Federal Law Gazette for the Austrian Republic (1920)
|Legal rank||Federal constitutional law|
|Document type||Written and codified|
|Scope||Republic of Austria|
|Created||1 October 1920|
|Date effective||10 November 1920|
|Date repealed||24 April 1934|
|Date restored||19 December 1945|
|Commissioned by||Constituent National Assembly|
|This article is part of a series on the|
|Politics of Austria|
The Federal Constitutional Law (German: Bundes-Verfassungsgesetz, abbreviated B-VG) is the centerpiece of the Austrian Constitution; it comprises the Constitution's most important legal provisions. The Law defines Austria to be a democratic parliamentary republic with free multi-party elections and universal suffrage. It characterizes Austria as a federation (Bund) consisting of nine federal states (Bundesländer), but vests the supposed states that it creates with comparatively little autonomy.
The Law does not include a comprehensive bill of rights.
The Law was drafted following the 1918 collapse of Austria-Hungary and was promulgated in 1920. It underwent significant revisions in 1925 and 1929, the latter reform changing the system of government from purely parliamentary to semi-presidential. The Law was superseded by the authoritarian Ständestaat constitution in 1934, which itself became void with the 1938 incorporation of Austria into Nazi Germany. It was reestablished when the nation regained independence from Germany in 1945. The Law was fully restored to force with the end of the Allied occupation in 1955 and has remained in force ever since.
The Federal Constitutional Law stipulates a bicameral parliament as the national legislature, the two chambers being the National Council and the Federal Council (Article 24). Law is created by the National Council. The Federal Council has certain veto powers, but can be overruled by a National Council supermajority on most matters (Art. 41, 42).
Members of the National Council are chosen in nationwide free elections with universal suffrage. The Law does not prescribe any particular voting system. Austria has consistently been using party-list proportional representation, but nothing in the Federal Constitutional Law prevents the legislature from moving, for example, to single-member legislative districts with first-past-the-post voting. National Council elections are held at least once every five years. (Art. 26)
Members of the Federal Council are chosen by the federal states, seats being apportioned to the states according to population (Art. 34).
Executive power lies with the President and the cabinet (Art. 19). The president is elected in a nationwide free election using a simple two-round system. The president's term of office is six years (Art. 60). In theory, it is the president who chooses the cabinet (Art. 70). As a practical matter, a cabinet that does not command the confidence of the National Council is effectively unable to govern; the National Council controls the budget and has extensive monitoring and supervisory rights (Art. 51–55).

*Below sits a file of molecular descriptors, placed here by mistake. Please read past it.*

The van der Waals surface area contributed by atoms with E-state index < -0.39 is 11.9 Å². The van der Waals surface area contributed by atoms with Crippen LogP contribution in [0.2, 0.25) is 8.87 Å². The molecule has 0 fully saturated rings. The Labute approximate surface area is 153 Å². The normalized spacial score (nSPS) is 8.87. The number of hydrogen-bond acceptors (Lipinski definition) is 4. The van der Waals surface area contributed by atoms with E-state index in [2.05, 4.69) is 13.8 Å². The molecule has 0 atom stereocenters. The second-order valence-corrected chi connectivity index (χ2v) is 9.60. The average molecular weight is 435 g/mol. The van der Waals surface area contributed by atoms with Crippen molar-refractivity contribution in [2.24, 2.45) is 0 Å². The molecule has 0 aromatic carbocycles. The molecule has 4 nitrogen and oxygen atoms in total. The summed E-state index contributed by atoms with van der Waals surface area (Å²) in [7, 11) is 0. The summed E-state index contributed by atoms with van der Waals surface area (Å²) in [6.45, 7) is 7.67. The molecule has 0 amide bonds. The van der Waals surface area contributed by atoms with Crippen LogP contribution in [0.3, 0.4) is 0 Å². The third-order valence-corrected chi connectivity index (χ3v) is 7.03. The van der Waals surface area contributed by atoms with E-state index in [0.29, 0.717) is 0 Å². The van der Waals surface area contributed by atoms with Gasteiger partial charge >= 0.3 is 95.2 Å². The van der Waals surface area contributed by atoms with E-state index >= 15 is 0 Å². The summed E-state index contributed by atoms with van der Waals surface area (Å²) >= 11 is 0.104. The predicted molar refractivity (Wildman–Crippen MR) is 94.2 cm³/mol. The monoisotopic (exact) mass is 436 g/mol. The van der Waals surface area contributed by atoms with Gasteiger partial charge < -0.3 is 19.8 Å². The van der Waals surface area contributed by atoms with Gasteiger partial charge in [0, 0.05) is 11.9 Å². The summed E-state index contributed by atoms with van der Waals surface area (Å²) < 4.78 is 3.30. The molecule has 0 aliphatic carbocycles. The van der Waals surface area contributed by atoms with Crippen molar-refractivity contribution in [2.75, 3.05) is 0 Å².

The National Council can submit parliamentary inquiries that cabinet members are required to answer; its standing committees can summon cabinet members or bureaucrats for questioning and demand to inspect executive branch paperwork (Art. 52). It can form special parliamentary investigation committees with sweeping powers (Art. 53). As a matter of simple law, the National Council can also make acts of government subject to National Council assent that the constitution places in the executive purview (Art. 55).
The National Council can force the president to dismiss the cabinet, or specific individual cabinet members, through a vote of no confidence (Art. 74). In concert with the Federal Council, it can also impeach the President before the Constitutional Court (Art. 142) or call for a referendum to have the President removed by the electorate (Art. 60).
The President can dissolve the National Council (Art. 29)
Acting on the advice of his or her cabinet, the President can also dissolve state legislatures (Art. 100)
Legislative and administrative acts of government are subject to judicial review. The Constitutional Court reviews statutes and secondary legislation, striking laws and regulations it deems unconstitutional (Art. 137). The Constitutional Court also resolves demarcation conflicts between other courts, between courts and the executive branch, or between the national government and the states (Art. 138). A system of Administrative Courts reviews executive acts (Art. 129).
The Austrian army is a militia (Art. 79).
The republic established by the Federal Constitutional Law is an unusual hybrid of federal and unitary state. The country's provinces are defined to be "federal states" (Bundesländer) but have neither their own judiciaries (Art. 82) nor their own law enforcement structures in general (Art 78a). They also do not have any significant legislative authority. All courts are "federal" courts. All police departments answer to the "federal" ministry of the interior, all prosecutors to the "federal" ministry of justice. Most legislation of everyday relevance, from family law to trade regulation and from education to the criminal code, is in the "federal" purview (Art. 10–15).